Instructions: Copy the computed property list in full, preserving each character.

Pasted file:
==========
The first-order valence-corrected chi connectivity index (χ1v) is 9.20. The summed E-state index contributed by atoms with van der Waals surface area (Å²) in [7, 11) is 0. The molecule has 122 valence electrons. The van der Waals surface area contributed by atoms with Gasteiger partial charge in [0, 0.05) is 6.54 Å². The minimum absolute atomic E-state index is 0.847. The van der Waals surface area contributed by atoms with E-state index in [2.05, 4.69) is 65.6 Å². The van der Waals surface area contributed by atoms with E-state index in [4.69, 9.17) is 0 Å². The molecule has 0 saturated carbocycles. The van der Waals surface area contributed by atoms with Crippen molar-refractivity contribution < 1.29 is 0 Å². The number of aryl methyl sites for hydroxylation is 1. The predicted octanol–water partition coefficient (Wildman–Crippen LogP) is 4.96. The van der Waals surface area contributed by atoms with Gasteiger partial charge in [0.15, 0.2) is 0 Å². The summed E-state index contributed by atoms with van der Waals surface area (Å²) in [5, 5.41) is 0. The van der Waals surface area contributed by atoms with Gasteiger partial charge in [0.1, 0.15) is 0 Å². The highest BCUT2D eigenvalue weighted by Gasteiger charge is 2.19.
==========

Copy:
The first-order valence-corrected chi connectivity index (χ1v) is 9.20. The summed E-state index contributed by atoms with van der Waals surface area (Å²) in [7, 11) is 0. The molecule has 122 valence electrons. The van der Waals surface area contributed by atoms with Gasteiger partial charge in [0, 0.05) is 6.54 Å². The minimum absolute atomic E-state index is 0.847. The van der Waals surface area contributed by atoms with E-state index in [2.05, 4.69) is 65.6 Å². The van der Waals surface area contributed by atoms with E-state index in [4.69, 9.17) is 0 Å². The molecule has 0 saturated carbocycles. The van der Waals surface area contributed by atoms with Crippen molar-refractivity contribution < 1.29 is 0 Å². The number of aryl methyl sites for hydroxylation is 1. The predicted octanol–water partition coefficient (Wildman–Crippen LogP) is 4.96. The van der Waals surface area contributed by atoms with Gasteiger partial charge in [0.15, 0.2) is 0 Å². The summed E-state index contributed by atoms with van der Waals surface area (Å²) in [5, 5.41) is 0. The van der Waals surface area contributed by atoms with Gasteiger partial charge in [0.1, 0.15) is 0 Å². The highest BCUT2D eigenvalue weighted by Gasteiger charge is 2.19.